On today’s date in 1658, French nun Marguerite Bourgeoys was “finally able to receive her first pupils in a stable that had been given her by Maisonneuve for want of something better,” according to the Dictionary of Canadian Biography.
Bourgeoys landed in Québec five years earlier with French military officer and founder of Montréal Paul de Chomedey. They were joined by about 100 other colonists, who were sent to defend Ville-Marie (present-day Old Montréal) against Iroquois attacks, which reduced the young colony to fewer than 50 inhabitants living in “not more than five or six houses,” according to Simone Poissant’s 1982 book, Marguerite Bourgeoys, 1620-1700.
Because many of the colony’s children had died, Bourgeoys was unable to establish the school as planned and instead focused on charity and social service while convincing settlers to begin work on Montréal’s first stone church.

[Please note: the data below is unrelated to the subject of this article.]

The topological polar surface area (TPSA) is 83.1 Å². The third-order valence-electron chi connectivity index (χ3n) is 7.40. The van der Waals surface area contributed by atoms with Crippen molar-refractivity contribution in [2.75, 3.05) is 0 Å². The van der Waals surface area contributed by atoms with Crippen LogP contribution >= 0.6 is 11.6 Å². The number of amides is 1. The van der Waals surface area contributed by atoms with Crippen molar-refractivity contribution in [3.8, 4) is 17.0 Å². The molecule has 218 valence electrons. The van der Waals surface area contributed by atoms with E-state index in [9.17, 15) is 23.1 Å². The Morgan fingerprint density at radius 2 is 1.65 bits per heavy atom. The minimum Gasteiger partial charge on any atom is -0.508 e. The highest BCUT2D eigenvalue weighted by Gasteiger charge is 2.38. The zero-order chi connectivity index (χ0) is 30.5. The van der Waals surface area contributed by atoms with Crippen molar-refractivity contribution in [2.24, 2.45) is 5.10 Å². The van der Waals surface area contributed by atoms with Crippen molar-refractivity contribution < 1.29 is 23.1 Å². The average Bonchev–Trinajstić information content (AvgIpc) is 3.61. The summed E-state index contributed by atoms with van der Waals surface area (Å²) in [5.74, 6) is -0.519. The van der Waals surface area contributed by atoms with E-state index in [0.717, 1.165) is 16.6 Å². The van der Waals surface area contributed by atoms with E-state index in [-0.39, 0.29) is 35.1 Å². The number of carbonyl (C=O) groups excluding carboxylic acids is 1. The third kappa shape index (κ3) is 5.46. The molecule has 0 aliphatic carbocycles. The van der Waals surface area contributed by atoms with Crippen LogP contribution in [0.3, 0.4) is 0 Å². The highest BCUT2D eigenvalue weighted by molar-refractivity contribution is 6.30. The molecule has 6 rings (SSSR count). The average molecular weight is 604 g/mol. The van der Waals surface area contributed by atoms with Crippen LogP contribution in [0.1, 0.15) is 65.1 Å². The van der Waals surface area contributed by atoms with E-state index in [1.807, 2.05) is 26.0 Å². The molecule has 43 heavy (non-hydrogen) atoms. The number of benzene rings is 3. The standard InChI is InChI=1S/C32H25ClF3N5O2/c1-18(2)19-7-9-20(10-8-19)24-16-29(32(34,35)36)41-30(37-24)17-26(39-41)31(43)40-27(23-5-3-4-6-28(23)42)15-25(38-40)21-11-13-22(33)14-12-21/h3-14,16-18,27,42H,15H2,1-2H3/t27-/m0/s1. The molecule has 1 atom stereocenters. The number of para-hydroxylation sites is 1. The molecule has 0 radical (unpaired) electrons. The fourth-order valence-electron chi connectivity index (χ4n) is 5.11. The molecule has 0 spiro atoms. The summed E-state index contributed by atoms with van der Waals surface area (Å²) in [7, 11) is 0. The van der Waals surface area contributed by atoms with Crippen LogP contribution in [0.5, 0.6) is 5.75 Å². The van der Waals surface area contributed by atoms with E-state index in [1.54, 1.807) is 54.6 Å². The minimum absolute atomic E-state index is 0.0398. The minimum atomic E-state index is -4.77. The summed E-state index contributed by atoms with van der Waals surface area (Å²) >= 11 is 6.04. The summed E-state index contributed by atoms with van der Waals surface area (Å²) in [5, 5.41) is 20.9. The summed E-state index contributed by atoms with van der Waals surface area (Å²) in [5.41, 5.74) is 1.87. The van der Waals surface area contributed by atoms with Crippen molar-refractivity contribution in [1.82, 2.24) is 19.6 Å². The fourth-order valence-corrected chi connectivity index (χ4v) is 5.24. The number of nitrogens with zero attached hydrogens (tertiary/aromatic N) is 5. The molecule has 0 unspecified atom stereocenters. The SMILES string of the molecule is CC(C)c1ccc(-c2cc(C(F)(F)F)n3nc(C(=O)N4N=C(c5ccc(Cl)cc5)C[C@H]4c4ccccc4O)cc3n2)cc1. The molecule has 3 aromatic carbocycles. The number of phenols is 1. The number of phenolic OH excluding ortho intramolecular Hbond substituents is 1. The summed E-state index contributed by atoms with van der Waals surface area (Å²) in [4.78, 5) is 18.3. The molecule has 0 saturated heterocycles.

Finally, on April 30, 1658, Bourgeoys “opened the first school proper in Montréal” in a converted stable measuring 11 metres by 5.5 metres, according to William Atherton’s 1914 book Montreal, 1535-1914. The stable, which faced Hôtel Diéu on St. Paul Street, was donated by Chomedey, Sieur de Maisonneuve.
Eventually, she and a woman she recruited came to be known as the “Congrégation de Notre-Dame,” which was largely self-supporting and earned the respect of King Louis XIV, who felt the colony “could not support a large number of materially unproductive ecclesiastics.”
In 1666, Bourgeouys opened another boarding school for young girls. Four years later, when the stable-turned-school was deemed insufficient, a large stone house was built.
1975 BOURGEOYS STAMP
Bourgeoys, who intended to establish a school upon arriving, was commemorated on an eight-cent stamp (Scott #660) issued by Canada’s Post Office Department (now Canada Post) in 1975.
Printed by Ashton-Potter, the multi-coloured stamp has general tagging along two opposite sides and had a print run of 13,400,000.
Bourgeoys died in Montréal on Jan. 12, 1700.
In 1982, Bourgeoys was canonized and became Canada’s first female Catholic saint.